Adding to 20 with 2 or 3 addends

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Students are able to determine which two or three addends are required to compose a given total of numbers to 20.

-1.OA.C

If students want to be able to calculate easily, it is important to be able to compose numbers to 20 with 2 or 3 addends. It helps to simplify the addition process and paves the way for subtraction. As an example, a class of 12 students can be made of different groups.

Show students an image on which they must count objects. Then they count dots on ladybugs. Ask students to count out loud to demonstrate their counting.

Discuss with students that you can compose numbers in different ways. Use the ladybugs as an example. Ask how many dots the ladybugs have together. Each pair has 12 dots. Explain that a number is made up of smaller numbers that total the larger number. Show different candles and ask which row has 14 candles. First find 14 with two kinds of candles, and then with three kinds of candles. By erasing the grey boxes, the answer is shown. Continue composing numbers of candles with students by dragging the candles to match the numbers given. First by using two numbers, and then with three.

Next, explain how students can determine which smaller numbers make up the larger number using the example with hamburgers. The students first take an addend from the number bank and count that many hamburgers. They count on to reach the total and then see if that second addend is also in the number bank. If the addend is in the number bank, then you have two addends to make the total. If the addend is not in the number bank, they must try another addend, or see if a third addend is available in the number bank. Discuss this with the example using flags. Finally have students practice determining the two addends of 16 and three addends of 18 with only the numbers being visible, without visual support. Students who are not ready to do this without support can use blocks to represent the numbers.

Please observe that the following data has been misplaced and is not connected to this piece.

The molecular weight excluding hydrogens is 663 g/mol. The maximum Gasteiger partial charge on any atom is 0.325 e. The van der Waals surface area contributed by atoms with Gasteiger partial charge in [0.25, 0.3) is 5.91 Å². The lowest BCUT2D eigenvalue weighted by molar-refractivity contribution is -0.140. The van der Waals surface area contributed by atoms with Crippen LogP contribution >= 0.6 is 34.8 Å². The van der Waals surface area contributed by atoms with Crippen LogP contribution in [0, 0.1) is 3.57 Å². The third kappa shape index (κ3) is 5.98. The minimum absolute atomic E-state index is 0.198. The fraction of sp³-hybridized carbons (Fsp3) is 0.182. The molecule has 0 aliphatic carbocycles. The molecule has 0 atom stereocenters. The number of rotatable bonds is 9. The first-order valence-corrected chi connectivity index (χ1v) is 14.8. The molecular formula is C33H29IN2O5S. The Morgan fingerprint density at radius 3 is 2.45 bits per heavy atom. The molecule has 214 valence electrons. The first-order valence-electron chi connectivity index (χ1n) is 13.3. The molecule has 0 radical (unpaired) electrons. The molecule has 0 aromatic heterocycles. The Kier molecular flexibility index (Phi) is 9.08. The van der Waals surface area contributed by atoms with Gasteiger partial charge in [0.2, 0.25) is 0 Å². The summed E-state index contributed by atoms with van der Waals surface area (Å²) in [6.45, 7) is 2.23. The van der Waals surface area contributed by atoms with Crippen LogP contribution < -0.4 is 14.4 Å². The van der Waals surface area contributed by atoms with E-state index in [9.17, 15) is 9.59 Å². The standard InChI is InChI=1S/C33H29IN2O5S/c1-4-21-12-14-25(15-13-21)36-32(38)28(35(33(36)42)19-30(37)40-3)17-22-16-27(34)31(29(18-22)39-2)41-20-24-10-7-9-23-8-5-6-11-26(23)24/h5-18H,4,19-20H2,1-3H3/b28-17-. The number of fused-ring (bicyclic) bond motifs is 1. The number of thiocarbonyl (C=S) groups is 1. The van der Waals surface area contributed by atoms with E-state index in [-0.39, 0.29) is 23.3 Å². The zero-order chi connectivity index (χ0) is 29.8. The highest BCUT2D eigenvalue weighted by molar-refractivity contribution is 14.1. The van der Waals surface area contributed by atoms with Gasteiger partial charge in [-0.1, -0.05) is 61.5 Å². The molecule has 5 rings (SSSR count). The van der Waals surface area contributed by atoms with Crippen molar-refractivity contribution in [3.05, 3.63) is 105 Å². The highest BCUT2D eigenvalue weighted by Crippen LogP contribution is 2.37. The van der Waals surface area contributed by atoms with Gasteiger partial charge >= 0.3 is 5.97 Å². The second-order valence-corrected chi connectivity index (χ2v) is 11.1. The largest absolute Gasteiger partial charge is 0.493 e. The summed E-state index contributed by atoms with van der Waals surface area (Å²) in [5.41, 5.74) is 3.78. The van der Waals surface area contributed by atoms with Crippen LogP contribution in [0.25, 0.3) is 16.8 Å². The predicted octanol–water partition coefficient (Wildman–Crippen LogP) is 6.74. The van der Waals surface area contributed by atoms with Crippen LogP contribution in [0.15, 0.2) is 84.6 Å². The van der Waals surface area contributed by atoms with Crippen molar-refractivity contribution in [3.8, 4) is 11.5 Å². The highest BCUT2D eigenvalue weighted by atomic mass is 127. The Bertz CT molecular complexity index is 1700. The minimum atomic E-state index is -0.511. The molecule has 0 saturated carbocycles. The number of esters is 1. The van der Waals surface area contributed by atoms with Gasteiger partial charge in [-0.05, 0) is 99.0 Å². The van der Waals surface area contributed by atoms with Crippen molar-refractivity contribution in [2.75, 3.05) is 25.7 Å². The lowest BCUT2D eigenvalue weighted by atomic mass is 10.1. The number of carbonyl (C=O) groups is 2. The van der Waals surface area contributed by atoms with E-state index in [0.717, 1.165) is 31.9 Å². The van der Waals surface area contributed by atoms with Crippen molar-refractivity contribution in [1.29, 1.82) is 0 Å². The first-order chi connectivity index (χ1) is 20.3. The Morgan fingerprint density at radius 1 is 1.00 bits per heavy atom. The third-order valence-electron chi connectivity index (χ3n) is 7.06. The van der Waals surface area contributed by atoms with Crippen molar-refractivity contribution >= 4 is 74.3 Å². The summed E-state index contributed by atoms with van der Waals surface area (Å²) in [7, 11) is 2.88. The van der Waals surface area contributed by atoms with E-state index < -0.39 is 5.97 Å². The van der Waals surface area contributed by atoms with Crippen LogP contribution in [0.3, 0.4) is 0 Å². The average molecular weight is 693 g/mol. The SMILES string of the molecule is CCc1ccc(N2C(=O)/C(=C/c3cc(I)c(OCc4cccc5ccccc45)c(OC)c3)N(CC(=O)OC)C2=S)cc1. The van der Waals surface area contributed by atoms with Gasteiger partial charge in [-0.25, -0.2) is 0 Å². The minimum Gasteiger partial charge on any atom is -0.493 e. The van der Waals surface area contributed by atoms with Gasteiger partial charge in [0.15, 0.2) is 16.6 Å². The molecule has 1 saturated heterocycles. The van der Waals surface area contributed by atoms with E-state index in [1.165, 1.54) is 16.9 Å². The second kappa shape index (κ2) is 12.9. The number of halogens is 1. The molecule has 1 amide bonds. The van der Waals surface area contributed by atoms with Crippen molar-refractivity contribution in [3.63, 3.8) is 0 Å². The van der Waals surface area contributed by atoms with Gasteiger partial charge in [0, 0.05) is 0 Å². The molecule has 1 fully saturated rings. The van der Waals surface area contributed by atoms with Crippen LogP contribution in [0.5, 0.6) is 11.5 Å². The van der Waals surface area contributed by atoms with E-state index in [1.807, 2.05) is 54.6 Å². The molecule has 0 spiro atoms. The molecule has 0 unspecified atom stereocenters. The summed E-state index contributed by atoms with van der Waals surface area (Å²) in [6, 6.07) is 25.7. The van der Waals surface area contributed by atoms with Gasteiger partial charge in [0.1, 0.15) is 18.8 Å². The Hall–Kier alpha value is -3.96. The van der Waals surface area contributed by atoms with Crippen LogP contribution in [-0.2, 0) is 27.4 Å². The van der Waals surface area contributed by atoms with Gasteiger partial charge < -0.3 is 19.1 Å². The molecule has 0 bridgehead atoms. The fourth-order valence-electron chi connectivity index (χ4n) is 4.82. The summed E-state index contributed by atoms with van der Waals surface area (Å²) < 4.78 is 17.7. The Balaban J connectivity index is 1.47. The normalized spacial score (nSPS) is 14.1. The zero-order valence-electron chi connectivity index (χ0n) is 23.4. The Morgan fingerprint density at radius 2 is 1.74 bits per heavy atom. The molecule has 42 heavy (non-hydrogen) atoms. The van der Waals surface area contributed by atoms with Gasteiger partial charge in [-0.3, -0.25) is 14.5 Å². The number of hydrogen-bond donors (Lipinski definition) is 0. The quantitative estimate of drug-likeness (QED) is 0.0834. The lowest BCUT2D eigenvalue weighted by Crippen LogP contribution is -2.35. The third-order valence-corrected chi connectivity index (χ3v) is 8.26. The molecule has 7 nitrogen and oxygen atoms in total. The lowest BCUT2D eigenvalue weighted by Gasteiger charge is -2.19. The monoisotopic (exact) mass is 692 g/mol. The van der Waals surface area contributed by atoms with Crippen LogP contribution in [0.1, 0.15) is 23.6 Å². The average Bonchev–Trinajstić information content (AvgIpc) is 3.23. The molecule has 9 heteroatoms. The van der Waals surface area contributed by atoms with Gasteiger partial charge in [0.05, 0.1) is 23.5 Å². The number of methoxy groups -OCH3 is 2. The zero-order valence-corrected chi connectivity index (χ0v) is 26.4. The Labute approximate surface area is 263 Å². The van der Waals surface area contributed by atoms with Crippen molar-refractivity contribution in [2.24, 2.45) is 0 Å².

To check that students understand adding to 20 with 2 or 3 addends, you can ask the following questions:

- What do you do if you compose a number using 2 or 3 addends?

- Which addends can the total of 17 be made up of?

- Can the total 14 be composed of 4 addends?

Students first practice adding a total with 2 addends with visual support. Then they practice adding a total with 3 addends with visual support. Finally students practice adding a total with 3 addends without visual support.

Repeat the learning goal and ask what you do when you add a number with 2 or 3 addends. Which addends total 17? And can you compose 14 with 4 addends? Play a game in which students try to add to 20 with dice. Form groups of 3 or 4 students and give each group a 6, 10 and 12 sided dice. The students take turns throwing the dice and try to reach 20. The first student whose number adds to 20 gets a point.

Students who have difficulty with this can be supported by using blocks or other manipulatives. Practice with counting out the total number of blocks and then by making groups to show the different possibilities to add to the given total.

6, 10, and 12- sided dice, blocks

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